Zeke, the hives are really on the goldenrod now. I always figured Canadian goldenrod was good from September 3rd-September 21st in my area. Thereís over 100 varieties of goldenrod, some of it blooms in late July, but bees barely work it. Supers usually come off Sept. 22-25. I like to get them off before they start hauling too much aster....that stuff turns to sugar and is a dickens to extract. Also, if you pull the supers off and the honey flow is shutting down completely, the robbing instinct is magnified X 10.

Plus, I like to get the worst of the bee work done before archery season.
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post #6 of 11 (permalink) Old 09-08-2019, 07:56 PM
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thanks for posting ,never knew you could get honey from goldenrod,
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post #7 of 11 (permalink) Old 09-08-2019, 10:10 PM
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Mine have been on the G-rod pretty heavy for the last week or so but for whatever reason the last 2-3 days have just been insane with activity. Theyíve been so busy the entrances of the hives are turning yellow.

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post #8 of 11 (permalink) Old 09-08-2019, 10:27 PM Thread Starter
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Mine have been on the G-rod pretty heavy for the last week or so but for whatever reason the last 2-3 days have just been insane with activity. Theyíve been so busy the entrances of the hives are turning yellow.
The amount of nectar available varies each day. Bright sunny days really stimulate the nectar to flow....and more bees flying too. Goldenrod isnít even close to itís half way point of itís season in my area, but itís prime for sure now. My bees are pulling off the pollen in favor of nectar. They donít usually haul both in the same flight.

Iím in the house, itís past 10 pm, and with the thermal downdraft in the back yard, I can smell the goldenrod honey through an open window being from the beeyard 70 yards from the house.

Im sure the local bear herd will be testing the electric fence a couple times a week.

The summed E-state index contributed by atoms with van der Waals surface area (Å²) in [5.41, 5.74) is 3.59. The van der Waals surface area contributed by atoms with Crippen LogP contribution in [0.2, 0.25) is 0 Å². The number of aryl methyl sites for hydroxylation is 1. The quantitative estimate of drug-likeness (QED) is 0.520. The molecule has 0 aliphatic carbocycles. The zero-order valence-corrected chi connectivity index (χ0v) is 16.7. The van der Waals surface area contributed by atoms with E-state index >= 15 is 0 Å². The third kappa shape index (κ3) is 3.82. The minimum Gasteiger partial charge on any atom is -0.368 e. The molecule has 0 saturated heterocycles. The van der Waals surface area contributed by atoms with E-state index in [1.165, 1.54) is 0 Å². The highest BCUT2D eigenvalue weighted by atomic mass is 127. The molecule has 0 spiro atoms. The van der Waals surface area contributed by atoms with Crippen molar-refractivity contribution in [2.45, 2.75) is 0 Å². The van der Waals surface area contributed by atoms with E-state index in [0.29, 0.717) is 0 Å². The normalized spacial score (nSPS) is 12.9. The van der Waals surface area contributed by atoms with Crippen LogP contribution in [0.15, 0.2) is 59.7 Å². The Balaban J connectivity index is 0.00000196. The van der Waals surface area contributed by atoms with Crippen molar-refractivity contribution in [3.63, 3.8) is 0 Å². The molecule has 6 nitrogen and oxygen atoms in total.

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post #9 of 11 (permalink) Old 09-09-2019, 05:36 PM
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Bigbrownie , kind of sounds like maple syrup in maple trees
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post #10 of 11 (permalink) Old 09-09-2019, 09:36 PM
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Originally Posted by Bigbrownie View Post
It works out pretty good here in Pa....knotweed comes on in late August, before goldenrod. It yields a lot of nectar also, pretty dark honey. Knotweed isnít as common as goldenrod, and many times itís found near a water course. Purple loosestrife , another invasive found in wet areas , also makes good honey.

Zeke, the hives are really on the goldenrod now. I always figured Canadian goldenrod was good from September 3rd-September 21st in my area. Thereís over 100 varieties of goldenrod, some of it blooms in late July, but bees barely work it. Supers usually come off Sept. 22-25. I like to get them off before they start hauling too much aster....that stuff turns to sugar and is a dickens to extract. Also, if you pull the supers off and the honey flow is shutting down completely, the robbing instinct is magnified X 10.

Plus, I like to get the worst of the bee work done before archery season.
Having much trouble with yellow jackets robbing this year? Sometimes they can be tough on hives, especially a weak hive. I have lost hives to them in the past.